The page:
Thus the notion of multiculturalism seems deeply controversial. There is no “multi”, nor in nature neither in culture, but always a particular culture, the way of life its members enjoy. Culture B adopts some useful trait from culture A, and/or vice versa, voluntarily, as a means to the betterment of its own way of representing the human proper. Therefore no “multi” is produced through cultural exchange or otherwise, but the same particular culture becomes more rich in its affordances. The same concerns immigrants: They choose voluntarily to assimilate or not to assimilate based on relative attractiveness of their own culture in comparison with host culture. In the same way host culture have the same right to preserve itself until it represents the most attractive way of life for its members, the ultimate means to which is the nation-state. Thus, this calls for compromise. Immigrants who want to preserve their way of life should simultaneously understand that host culture members have the formally same rights and that there is no more territory as well as a nation-state, serving host culture’s self-reproduction, other then those it already employs, so immigrants should abide by its values and laws. Otherwise, expect conflicts based on fear and hate, not the “accommodation of the differences”, and negative trends like the rise of neo-fascism–the return/the reproduction of the errors of the catastrophic past. Neither party will become successful in the end.
These considerations are relevant to the topic also in several other ways. It is true to define Europe as “secular Christian”, with Christianity characteristically emphasizing the free will. This model of culture follows this tradition when fundamentally uses the term “voluntarily”. The same affords such understanding of culture that theoretically, is very close on giving up the agency-structure divide. The model, too, sees culture being compound thus fragile. For example English culture features not only Baconian naturalism but also the opposite trend maybe best exemplified by Lewis Carroll’s tales about Alice’s adventures.
As for “the crisis of secularism”, it truly, exists; though the presence of Muslims in Western Europe is somehow a challenge to it, the crisis is rather structural and lies in modernity’s narrative or worldview, as predominantly tied to both the scientific method (again, naturalism) and the economic way of thinking. However, generally this does not predict its final crisis at all. There are no successful ways copying the historical past.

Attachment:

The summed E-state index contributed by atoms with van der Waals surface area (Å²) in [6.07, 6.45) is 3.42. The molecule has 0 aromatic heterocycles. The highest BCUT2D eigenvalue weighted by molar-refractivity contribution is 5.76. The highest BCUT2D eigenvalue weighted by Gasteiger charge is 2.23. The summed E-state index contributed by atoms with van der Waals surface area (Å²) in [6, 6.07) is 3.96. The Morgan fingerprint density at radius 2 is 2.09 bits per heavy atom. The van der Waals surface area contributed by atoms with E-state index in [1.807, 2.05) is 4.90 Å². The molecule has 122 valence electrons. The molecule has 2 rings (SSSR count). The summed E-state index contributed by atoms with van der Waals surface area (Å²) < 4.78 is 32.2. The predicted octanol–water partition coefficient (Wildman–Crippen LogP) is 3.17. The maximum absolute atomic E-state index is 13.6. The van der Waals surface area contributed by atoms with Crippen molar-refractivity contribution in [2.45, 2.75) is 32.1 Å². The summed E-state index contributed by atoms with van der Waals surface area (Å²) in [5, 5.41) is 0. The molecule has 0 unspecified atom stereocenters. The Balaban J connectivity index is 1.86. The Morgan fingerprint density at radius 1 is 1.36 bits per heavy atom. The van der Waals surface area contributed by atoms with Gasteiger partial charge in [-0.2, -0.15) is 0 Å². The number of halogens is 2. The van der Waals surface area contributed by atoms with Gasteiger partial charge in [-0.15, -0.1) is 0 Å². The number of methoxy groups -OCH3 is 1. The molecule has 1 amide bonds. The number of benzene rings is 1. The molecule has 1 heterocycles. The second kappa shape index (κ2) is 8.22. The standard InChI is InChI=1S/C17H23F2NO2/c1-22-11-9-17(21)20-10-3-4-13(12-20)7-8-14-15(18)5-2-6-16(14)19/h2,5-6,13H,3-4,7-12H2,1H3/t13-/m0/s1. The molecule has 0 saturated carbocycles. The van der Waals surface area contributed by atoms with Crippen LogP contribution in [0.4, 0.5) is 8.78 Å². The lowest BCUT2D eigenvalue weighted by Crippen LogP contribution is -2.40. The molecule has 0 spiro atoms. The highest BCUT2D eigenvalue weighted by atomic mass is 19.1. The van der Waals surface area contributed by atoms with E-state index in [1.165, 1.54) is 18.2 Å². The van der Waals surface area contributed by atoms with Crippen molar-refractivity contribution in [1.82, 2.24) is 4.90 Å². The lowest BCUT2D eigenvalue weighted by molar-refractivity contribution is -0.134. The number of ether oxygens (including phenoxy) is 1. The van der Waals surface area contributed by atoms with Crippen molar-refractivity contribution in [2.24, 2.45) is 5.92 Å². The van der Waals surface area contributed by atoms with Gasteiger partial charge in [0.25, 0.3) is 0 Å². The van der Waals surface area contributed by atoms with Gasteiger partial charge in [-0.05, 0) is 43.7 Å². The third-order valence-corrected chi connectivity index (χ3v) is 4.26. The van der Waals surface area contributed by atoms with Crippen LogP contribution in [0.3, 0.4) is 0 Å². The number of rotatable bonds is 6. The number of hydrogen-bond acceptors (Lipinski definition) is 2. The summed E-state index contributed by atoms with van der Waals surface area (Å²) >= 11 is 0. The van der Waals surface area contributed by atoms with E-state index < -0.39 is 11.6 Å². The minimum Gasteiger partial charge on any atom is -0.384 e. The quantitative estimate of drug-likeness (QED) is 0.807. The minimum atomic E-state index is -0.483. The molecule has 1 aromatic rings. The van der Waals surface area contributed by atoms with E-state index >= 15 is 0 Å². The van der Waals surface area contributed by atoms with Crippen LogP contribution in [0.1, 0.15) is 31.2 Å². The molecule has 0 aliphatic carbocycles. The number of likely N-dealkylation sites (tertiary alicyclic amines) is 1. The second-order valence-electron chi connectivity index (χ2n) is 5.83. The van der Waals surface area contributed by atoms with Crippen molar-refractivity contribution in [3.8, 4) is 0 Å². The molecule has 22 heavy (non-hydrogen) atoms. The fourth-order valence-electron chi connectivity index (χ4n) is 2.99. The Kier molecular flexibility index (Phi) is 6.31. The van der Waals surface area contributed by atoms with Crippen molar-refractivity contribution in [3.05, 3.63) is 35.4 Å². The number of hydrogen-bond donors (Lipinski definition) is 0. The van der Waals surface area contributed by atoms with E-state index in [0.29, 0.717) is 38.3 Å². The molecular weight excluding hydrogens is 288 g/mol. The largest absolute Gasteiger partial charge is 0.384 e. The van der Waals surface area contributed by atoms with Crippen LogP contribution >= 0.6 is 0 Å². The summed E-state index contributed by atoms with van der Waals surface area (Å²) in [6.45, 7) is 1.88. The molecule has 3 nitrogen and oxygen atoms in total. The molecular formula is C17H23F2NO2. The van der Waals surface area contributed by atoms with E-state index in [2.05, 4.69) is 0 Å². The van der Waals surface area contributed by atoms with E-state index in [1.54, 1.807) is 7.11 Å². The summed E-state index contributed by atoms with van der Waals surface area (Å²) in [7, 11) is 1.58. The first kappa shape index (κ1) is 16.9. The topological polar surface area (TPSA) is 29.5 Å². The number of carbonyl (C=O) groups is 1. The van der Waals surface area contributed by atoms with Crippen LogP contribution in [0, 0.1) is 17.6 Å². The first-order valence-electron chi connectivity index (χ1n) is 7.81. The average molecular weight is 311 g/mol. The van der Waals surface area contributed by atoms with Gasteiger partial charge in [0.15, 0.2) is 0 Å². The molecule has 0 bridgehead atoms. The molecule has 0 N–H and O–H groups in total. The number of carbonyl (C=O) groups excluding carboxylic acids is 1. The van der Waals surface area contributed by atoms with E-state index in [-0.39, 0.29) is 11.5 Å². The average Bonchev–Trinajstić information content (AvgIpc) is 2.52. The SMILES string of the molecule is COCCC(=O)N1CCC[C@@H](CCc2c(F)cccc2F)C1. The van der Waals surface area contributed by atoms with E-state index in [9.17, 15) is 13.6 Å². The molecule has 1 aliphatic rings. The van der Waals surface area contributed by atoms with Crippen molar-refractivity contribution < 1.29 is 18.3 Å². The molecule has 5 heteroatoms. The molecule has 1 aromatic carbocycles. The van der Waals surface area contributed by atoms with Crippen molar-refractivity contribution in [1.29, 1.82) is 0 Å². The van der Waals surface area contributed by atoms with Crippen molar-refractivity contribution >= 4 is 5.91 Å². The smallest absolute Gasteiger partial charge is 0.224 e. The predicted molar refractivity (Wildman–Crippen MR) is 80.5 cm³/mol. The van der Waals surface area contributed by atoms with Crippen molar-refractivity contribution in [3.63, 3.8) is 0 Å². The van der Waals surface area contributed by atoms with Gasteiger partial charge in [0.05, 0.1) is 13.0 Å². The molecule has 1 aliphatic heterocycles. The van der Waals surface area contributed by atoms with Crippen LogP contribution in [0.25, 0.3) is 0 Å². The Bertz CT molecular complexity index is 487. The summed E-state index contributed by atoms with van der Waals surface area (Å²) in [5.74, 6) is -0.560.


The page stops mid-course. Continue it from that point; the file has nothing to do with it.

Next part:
in this light, multiculturalism seems to me more a program then a theory about facts. It resembles an agenda that consciously or not, seeks for conserving or expanding “minority” in the host culture. Not surprisingly, as each is naturally biased to the way of life they prefer in the culture system. But a compromise based on the basic understanding that universally, each have right to enjoy life they prefer most and that their nation-state is the watchdog to defend the right would diminish the possibility of conflict not only in a particular society but also in the culture system.
Saying one is “biased” is not just an offence. Insisting on this means underestimating a message by Max Weber’s innovative work “Nation-state and economic policy” warning “colleagues” that human science is subjected to the value judgment of different type and that scholars should learn to control it. The past errors or tragedies, as well as the current ones, have shown how much he was right not only theoretically but also practically. Presently playing zero-sum cultural game even more goes against this wisdom.
The theoretical foundations of this line of thought about culture explaining it as the tool specifically for serving the universal ultimate human interest is available at http://philpapers.org/rec/KANTCM.